TAKOMA PARK, MD – As more than a decade of nonstop road construction on Flower Avenue has finally come to an end, residents are eagerly anticipating the commencement of a new major public works project on their street.
“I bought into this neighborhood many years ago, when the noise from ongoing construction was just part of life,” said Tara Lucille. “Now that it’s over, it’s way too quiet around here. I really miss that white noise of jackhammers at 7am.”
With Flower Avenue now freshly paved over with smooth asphalt for the 7th time in the last ten years, the Public Works Department has been desperately looking for another reason to tear up the road again. Luckily, with a complete stall of the nearby Purple Line project, the city is attempting to convince the Maryland Department of Transportation to reroute the project along Flower Avenue. They’ve even offered to contribute the project’s entire $800 million shortfall in exchange for a guarantee of at least five years of disruptive construction.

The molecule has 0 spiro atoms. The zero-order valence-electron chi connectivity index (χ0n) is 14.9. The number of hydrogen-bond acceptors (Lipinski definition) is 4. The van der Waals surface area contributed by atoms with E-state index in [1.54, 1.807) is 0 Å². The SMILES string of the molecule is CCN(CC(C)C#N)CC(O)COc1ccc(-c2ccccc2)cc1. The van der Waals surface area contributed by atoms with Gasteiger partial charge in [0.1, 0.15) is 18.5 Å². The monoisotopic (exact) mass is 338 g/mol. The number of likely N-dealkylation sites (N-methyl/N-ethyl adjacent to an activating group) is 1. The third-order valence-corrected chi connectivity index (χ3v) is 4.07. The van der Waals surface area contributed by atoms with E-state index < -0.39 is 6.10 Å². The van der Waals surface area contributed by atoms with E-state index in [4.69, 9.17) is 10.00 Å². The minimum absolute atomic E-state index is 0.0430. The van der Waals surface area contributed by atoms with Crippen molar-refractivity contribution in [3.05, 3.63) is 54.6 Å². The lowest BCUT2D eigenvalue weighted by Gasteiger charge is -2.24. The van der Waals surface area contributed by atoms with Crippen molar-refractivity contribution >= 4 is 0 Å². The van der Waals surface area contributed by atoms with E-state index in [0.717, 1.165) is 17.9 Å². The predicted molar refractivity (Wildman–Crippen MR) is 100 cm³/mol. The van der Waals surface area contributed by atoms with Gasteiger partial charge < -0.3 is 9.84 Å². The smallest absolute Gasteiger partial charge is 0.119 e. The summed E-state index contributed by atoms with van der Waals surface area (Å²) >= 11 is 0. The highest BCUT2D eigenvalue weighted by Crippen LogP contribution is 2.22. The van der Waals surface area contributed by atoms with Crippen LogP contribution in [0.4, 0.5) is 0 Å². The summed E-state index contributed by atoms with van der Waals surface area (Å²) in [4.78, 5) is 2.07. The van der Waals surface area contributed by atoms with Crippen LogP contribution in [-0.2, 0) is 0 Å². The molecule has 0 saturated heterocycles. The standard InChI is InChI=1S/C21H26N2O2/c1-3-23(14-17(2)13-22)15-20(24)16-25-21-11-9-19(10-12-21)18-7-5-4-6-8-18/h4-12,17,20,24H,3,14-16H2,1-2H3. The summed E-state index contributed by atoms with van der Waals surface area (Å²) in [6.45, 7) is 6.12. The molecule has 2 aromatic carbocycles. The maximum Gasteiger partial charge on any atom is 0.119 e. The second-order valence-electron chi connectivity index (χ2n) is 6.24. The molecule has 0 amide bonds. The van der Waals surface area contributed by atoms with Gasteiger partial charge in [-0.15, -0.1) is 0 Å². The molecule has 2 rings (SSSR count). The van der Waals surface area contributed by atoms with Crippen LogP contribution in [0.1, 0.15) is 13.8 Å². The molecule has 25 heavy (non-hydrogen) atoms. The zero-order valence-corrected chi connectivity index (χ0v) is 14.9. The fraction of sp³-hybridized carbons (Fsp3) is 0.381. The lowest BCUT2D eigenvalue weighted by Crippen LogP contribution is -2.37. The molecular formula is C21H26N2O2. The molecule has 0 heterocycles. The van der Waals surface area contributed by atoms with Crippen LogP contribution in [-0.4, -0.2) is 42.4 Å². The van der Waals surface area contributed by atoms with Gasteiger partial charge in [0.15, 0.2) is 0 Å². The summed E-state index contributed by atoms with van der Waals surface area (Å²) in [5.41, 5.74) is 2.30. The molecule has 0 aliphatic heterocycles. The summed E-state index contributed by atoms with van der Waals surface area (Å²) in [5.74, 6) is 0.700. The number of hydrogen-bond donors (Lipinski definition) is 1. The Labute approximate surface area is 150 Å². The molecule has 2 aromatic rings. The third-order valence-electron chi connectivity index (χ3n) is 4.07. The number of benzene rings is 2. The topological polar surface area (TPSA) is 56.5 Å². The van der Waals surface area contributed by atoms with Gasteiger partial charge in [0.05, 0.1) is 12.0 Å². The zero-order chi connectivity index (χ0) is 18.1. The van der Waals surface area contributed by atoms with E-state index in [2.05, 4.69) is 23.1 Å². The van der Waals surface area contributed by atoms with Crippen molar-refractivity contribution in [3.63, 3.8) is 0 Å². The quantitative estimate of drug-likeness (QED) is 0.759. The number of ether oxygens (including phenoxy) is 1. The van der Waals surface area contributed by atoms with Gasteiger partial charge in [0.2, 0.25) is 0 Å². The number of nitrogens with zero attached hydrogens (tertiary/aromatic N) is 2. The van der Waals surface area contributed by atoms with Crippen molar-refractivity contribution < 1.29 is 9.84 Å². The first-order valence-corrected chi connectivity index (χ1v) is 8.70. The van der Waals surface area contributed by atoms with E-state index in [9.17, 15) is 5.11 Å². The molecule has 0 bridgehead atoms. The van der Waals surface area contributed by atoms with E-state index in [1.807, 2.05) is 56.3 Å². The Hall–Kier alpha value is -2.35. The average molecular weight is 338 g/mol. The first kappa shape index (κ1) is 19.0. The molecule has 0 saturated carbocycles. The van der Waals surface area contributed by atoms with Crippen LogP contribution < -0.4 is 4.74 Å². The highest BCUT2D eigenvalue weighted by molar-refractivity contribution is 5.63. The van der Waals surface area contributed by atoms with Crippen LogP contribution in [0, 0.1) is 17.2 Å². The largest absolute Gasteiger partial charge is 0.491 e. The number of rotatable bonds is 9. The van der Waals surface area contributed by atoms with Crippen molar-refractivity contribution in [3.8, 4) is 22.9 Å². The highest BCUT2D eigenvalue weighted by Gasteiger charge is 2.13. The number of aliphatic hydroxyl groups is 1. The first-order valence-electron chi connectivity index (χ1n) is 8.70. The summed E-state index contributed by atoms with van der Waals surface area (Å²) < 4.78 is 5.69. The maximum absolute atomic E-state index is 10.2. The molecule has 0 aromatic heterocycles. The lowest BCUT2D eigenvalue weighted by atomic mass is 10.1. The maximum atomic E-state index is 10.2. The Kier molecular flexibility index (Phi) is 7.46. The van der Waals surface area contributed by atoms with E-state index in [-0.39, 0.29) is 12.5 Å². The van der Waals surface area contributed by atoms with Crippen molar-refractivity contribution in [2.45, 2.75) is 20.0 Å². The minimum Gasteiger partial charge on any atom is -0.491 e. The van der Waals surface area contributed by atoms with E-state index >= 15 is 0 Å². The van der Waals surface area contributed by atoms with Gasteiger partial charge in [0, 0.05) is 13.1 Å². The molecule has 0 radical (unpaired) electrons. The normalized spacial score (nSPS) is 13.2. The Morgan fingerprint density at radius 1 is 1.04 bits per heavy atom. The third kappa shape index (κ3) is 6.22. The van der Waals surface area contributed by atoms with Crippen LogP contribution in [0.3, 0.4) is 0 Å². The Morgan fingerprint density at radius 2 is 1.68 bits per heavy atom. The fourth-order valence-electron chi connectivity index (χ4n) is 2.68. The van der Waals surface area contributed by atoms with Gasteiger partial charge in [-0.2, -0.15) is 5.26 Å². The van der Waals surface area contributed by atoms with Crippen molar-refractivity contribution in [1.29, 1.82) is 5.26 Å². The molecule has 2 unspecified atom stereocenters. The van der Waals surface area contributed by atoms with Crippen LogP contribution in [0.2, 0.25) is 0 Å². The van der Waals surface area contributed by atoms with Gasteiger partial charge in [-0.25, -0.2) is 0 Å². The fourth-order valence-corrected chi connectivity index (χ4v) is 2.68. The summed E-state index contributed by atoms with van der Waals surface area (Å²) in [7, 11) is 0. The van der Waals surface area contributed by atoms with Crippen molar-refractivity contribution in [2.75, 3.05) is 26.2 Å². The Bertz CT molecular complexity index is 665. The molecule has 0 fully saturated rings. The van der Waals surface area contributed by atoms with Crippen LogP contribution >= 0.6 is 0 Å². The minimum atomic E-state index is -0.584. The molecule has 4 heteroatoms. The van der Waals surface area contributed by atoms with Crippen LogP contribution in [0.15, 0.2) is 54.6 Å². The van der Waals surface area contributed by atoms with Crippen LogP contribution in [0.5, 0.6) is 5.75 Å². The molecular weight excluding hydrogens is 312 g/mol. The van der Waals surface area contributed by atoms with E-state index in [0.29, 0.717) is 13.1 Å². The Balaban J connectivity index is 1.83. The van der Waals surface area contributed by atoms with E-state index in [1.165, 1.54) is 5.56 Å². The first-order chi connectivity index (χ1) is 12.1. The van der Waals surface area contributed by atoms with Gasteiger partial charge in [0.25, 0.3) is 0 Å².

“If Takoma Park is going to be a zero emissions city by 2035, we really need to have more public transit in our city,” said the City Manager. “Luckily, our residents say they’d be happy to raise taxes in order to pay for things that benefit the public, so it looks like we have the green light to spend as much money as we want.”
While most residents like the results of the Flower Avenue beautification project, including new sidewalks, better lighting and ADA accessibility, some really miss the daily adventure of avoiding huge potholes, playing human Frogger, and desperately trying to find the single open access point to Piney Branch Road among the 400 simultaneous detours and street closures.
“I’m really excited for the next ten years when I can go back to verbally abusing the city staff with daily phone calls and emails telling them how much better I could be doing their job,” said Luke Taylor. “I’ve really missed that these past few weeks. Now, excuse me while I go plant some rose bushes and build my property fence within the public right of way.”